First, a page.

Here is everything you need to know ahead of a meaty encounter in Twickenham
Six Nations England v Ireland preview
There’s no going back now, the promise has been made. Eddie Jones said this week that “Ireland haven’t played a game as physical as this for a long time” – there will be collisions, oh yes.
And you know what, even if this is so much more of the same old patter, there is no escaping the fact that Ireland are going to have to nip into Twickenham and enforce their will on England’s pack if they are to come away with anything. It’s a job they took on willingly against France, but only after being rocked and a little shocked in the opening 20 minutes. In the end they couldn’t quite squeak it.
Last year, in an empty Aviva, Ireland were ruthless against England, in what would be CJ Stander’s last Test match. The 32-18 victory was doubly impressive as they did so despite a red card for Bundee Aki around the hour mark.
That man is back in again to face England, and Jones has already taken to talking about Ireland’s strengths, them being “the most cohesive side in the world”, the mischief Peter O’Mahony can create, as well as talking the other week about wanting to play unstructured stuff in attack…
With the dartboard spinning it’s hard to know which target he might hit (if any). But his opposite number, Andy Farrell says he enjoys all of Jones’s comments though from a distance. They are good for the game, he says. But Farrell added: “I also know Eddie’s said plenty of times in the past that praise makes you weak. So we make sure we concentrate on ourselves.”
Which means looking at the rugby and pondering if England can deliver on their promise and put on a show similar to the one that rocked the Boks in November. Tries have not exactly been raining down for England. Seven. That’s their total so far, compared to Ireland’s 16 (and yes, Ireland have played Italy, but so have England).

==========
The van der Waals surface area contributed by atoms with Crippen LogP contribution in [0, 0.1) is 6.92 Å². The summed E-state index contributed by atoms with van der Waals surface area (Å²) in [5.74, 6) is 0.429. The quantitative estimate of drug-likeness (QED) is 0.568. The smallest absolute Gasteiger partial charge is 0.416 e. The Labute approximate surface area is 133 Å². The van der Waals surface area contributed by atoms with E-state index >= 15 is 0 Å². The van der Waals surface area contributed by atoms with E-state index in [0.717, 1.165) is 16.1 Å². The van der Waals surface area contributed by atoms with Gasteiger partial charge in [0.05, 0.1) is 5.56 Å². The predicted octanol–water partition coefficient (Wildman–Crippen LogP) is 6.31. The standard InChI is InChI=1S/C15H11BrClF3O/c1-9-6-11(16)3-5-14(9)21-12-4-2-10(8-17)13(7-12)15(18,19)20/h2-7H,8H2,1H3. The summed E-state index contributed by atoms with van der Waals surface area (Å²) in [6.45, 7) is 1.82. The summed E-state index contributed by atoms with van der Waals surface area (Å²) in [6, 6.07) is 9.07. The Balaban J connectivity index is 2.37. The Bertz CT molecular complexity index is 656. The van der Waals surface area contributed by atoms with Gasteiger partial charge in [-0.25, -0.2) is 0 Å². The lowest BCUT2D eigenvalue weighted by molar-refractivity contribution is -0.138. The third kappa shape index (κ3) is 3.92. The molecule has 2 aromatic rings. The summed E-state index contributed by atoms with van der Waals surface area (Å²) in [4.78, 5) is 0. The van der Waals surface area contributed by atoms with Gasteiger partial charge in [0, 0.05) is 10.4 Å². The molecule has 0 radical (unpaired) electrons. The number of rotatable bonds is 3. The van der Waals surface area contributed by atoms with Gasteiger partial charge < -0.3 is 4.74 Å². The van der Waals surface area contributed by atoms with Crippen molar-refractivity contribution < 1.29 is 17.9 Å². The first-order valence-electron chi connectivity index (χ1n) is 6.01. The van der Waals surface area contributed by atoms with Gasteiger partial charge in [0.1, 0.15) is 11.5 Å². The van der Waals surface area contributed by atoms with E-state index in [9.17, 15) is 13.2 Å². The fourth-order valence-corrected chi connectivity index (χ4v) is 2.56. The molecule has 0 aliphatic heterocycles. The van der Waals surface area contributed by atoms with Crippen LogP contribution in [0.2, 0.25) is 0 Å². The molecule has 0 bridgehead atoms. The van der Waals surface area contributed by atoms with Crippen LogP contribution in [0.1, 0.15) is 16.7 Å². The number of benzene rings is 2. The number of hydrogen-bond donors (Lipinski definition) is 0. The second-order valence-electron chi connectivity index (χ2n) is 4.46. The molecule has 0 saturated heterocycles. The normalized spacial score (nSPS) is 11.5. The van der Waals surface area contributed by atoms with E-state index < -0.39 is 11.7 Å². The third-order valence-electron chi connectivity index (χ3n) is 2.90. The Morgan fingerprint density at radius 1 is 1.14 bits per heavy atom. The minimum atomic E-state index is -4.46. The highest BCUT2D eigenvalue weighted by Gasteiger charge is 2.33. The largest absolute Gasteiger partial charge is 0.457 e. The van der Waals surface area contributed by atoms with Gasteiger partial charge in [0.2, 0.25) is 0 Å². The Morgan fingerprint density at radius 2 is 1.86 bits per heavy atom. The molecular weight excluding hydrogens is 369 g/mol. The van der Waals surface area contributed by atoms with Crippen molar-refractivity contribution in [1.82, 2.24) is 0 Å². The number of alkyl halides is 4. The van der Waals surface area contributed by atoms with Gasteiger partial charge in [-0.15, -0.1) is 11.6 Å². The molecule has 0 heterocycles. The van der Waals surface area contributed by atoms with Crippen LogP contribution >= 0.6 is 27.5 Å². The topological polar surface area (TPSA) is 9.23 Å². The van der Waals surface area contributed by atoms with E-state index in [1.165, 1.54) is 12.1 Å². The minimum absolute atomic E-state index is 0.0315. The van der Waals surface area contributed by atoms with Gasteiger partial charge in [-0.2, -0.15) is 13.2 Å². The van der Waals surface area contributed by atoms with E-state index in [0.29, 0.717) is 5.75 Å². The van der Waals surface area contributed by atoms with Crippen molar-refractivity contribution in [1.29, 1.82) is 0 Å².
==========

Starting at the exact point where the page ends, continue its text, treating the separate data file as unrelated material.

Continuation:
Binoculars will be trained on the breakdown, then. We already know that Ireland are dangerously efficient at the ruck, generating the kind of quick ball that has playmakers like Johnny Sexton purring. England need their Bok and awe best there.
Another intriguing thing about this Ireland side is what Farrell’s self-awareness means for selection. Back is Sexton and Andrew Conway is in, while James Lowe remains. Farrell has real conviction about what he needs. A year ago, the win over England signposted a big shift in the right direction for Ireland, following a spell where game after game there were questions about why Farrell kept picking certain players.
The man knows what he likes and this squad has developed into something serious. So no matter what is said, this England side have to detonate all of that carefully crafted stuff, with the introduction of a little chaos.
Prepare for the monster mash.
What’s the big team news?
Joe Marchant starts at outside-centre for England, with Elliot Daly dropping to the bench. In the forwards, Jamie George starts at hooker in place of the injured Luke Cowan-Dickie and Sam Simmonds starts at No 8 ahead of Alex Dombrandt, who drops to the bench. Jamie Blamire and Joe Launchbury also return to the match-day 23.